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Dennis Taylor (host), Travis Hartman, Rizwaan Zahid and John J. Raspanti (expert analysts), and Christopher James Shelton (boxing historian).

Email us at contact@ringsideboxingshow.com We want to hear from you.

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Jace McTier grew up in the shadow of Augusta National, home of the Masters, but he's first love as a sports fan and as an artist has always been boxing.

He was just 16 years old when he was commissioned to create his first commercial painting, and since then his work has been displayed all over the world, including The International Boxing Hall of Fame and (currently) the "I Am The Greatest" Muhammad Ali exhibit at London's 02 Arena.

We spoke in-depth with McTier (with a special cameo appearance by George Foreman IV) on the July 17 edition of the Ringside Boxing Show, during which he shared sensational stories about the experiences his artwork has created for him in the world of boxing.

Our interview with Jace McTier -- which includes a surprise appearance from George Foreman IV -- is preceded by a passionate round-table dissection by expert analysts  Travis Hartman, Rizwaan Zahid and John J. Raspanti of the gutsy culture of professional boxing, including Deontay Wilder's choice to fight eight rounds with a torn biceps and a broken hand, Israel Vazquez's announcement that he'll have his damaged right eye surgically removed, and other recollections of gain-before-pain performances from boxing history.

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 In Cape Breton, Nova Scotia, life was severe and men were tough from 1946-1970, an era when boxing reigned supreme. Johnny Nemis ran at 4:30 a.m., worked all day in the coal mines, then trained again at night during a career in which he lost just 13 of his 200 fights, and was never KO'd. Gordon "Gramps" Kiley ran three miles before down, worked a full shift in the blast furnace at the steel mill, then trained for hours every evening. This is only a taste of the stories that cna be found in Paul MacDougall's new book, "Distinction Earned: Cape Breton's Boxing Legends 1946-1970."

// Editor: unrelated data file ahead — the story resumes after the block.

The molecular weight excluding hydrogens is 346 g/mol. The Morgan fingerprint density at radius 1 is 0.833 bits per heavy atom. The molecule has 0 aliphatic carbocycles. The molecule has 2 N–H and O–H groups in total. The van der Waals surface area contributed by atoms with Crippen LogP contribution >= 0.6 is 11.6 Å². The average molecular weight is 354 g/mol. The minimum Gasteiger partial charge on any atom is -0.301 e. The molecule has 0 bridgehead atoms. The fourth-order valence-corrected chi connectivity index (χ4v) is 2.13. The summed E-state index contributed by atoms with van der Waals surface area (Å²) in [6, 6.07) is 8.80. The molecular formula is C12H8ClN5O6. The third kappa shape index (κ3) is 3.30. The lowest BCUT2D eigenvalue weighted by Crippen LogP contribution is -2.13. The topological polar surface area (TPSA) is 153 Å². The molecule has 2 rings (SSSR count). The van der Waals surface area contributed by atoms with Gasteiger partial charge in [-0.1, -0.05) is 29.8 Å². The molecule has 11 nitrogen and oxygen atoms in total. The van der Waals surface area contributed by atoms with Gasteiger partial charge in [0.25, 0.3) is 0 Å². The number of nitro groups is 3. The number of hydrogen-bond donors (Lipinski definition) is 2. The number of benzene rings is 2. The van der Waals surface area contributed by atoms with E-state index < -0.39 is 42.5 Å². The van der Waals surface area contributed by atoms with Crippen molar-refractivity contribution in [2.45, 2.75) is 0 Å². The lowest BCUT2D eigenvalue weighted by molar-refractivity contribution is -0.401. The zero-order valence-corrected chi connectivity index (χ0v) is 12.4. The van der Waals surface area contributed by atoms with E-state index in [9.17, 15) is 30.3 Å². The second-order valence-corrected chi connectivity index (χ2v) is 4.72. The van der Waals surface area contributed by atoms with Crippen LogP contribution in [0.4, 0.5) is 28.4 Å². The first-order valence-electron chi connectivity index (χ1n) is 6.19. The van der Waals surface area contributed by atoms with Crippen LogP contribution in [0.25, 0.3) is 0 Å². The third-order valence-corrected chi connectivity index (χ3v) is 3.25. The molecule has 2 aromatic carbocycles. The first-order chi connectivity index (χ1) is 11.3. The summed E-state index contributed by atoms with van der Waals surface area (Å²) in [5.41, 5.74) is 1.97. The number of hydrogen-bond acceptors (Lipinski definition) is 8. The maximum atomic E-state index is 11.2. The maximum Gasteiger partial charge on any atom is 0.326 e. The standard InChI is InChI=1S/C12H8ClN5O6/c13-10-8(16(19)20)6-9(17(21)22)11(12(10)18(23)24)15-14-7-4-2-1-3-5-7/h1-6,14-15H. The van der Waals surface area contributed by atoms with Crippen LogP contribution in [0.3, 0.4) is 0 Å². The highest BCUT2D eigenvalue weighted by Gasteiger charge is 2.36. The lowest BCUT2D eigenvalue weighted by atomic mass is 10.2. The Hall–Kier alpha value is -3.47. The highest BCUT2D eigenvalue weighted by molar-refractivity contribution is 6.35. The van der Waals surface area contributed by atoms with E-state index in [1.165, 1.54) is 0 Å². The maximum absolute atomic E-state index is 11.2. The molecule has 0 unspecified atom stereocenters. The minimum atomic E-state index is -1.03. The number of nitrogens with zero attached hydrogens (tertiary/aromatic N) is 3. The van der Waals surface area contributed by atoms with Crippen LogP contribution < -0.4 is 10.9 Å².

On the Dec. 19 edition of The Ringside Boxing Show, McDougall tells us about Billy McGrandle, who fought and won the day after burning his eye with acid, Ferdinand "The Bull" Chretian, who had an eyebrow torn off his face aainst Tyrone Gardiner, Yvon Durelle, who lost 43 pounds in one week to make weight, then won his fight, and Gordie MacDougall, who fed his alcoholism by drinking vanilla extract, shaving lotion, perfume, shoe polish, and melted-down 78-rpm phonograph records -- then made a comeback.

 Enjoy this unique interview chronicling the hardscrabble life & times of boxers in Cape Breton.

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